It does Trump opponents no good to disparage Trump supporters. Or for Trump supporters to disparage those who oppose his policies. Nor does it do Trump supporters any good to disparage immigrants for taking jobs, draining our social and education programs or focusing on immigrant’s, so called, criminal activity such as coming here illegally, bringing drugs or acting as terrorists.
To do so plays, intentionally or not, into the very goal of those who benefit most from this division: to divide and conquer. In doing so, the real beneficiaries of such tactics reap enormous profits, wealth and control while the rest of us fight each other for the scraps that remain.
This is not a new phenomenon. Fr. Dehon himself, grew up and ministered in the early stages of the industrial revolution which wreaked so much havoc on so many and the environment. In this unregulated, free-market environment, Fr. Dehon became the apostle of social justice, one who spoke for the downtrodden and dispossessed. Regrettably, this system has maintained its prominence, albeit with minor regulations, up to the present day.
However, beginning in 1970’s the oligarchy in the U.S. began to work to convince Americans that government was the cause of all that ailed us, and unfettered capitalism was the solution. In addition, they cut taxes (especially for themselves and corporations) and social programs and gave vast fortunes to weapons makers and for wars. Such continues to this very day. This has made it ever more difficult for government to find the resources to pay attention to the common good.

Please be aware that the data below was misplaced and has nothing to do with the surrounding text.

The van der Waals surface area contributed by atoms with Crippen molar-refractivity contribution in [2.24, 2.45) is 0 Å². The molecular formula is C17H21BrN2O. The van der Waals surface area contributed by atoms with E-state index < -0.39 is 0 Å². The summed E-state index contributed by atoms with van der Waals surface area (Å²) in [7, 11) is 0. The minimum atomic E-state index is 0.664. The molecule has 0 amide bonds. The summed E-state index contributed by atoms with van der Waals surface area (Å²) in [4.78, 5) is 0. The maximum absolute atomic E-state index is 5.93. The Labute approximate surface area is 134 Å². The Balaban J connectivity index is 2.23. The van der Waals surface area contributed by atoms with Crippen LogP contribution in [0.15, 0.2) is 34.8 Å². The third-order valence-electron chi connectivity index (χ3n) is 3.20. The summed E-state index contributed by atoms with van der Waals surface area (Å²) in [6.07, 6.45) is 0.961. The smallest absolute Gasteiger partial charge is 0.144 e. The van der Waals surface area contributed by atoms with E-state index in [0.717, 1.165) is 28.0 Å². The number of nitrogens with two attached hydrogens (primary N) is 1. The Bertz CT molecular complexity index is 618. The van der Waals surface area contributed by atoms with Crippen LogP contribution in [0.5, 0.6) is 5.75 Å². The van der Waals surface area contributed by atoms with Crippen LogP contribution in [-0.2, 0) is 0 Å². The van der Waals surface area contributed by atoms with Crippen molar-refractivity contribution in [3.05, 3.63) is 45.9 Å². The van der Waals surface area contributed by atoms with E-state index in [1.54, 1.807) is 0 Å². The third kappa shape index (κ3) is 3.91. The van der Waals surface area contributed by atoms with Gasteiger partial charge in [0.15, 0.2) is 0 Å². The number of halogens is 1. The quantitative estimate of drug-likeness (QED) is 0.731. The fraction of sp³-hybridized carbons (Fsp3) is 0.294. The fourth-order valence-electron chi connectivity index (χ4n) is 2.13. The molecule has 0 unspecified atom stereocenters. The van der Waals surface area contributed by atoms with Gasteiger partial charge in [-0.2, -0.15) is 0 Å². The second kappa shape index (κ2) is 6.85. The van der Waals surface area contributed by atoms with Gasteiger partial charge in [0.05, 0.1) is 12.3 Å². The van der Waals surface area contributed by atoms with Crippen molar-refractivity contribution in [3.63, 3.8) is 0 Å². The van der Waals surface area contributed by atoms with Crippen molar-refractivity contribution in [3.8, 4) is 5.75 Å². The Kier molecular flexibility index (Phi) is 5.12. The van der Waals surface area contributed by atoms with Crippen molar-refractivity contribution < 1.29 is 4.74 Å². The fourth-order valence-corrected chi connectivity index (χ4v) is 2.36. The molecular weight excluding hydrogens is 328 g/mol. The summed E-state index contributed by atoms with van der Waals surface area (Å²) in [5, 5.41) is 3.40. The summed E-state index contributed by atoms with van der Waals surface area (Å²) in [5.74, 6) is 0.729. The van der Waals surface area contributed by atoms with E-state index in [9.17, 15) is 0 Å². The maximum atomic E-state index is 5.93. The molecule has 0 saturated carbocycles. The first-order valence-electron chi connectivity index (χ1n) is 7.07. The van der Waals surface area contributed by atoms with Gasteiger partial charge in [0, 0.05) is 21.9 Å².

THE TRUMP ERA
The Trump ascendency is the culmination of this strategy because it radically alters the balance of power and solidifies the presence of what now must be called “the corporate-state.” This corporate-state is poised to set in stone the divisions in our society and the control of our common life which will close the political space from which many, like Fr. Dehon, have struggled for so long to achieve even modest gains. While the mainstream media distracts us by focusing on Trump’s state of mind or his tweets and constantly changing positions, in the background, political-corporate leaders are busy reshaping the country and the world in a morally misshapen image. Some say we are moving inexorably toward “neo-fascism,” that is, wherein all power resides in this corporate-state.
Trump supporters, many of whom are “the forgotten majority”, “traditional Americans”, and those who pay taxes but reap little benefits of the “welfare state”, have been gradually manipulated into the role of apologists for the corporate-state and its rulers. Meanwhile, Trump opponents play their assigned role by impugning Trump supporters, enjoying the benefits of the status quo and look for the day when Trump can be voted out or impeached and we can return to the hey-day of the real America -- as if that would really make the difference. Those who insist upon the continuation of the welfare-state ensure, by default, the continuation of the status quo.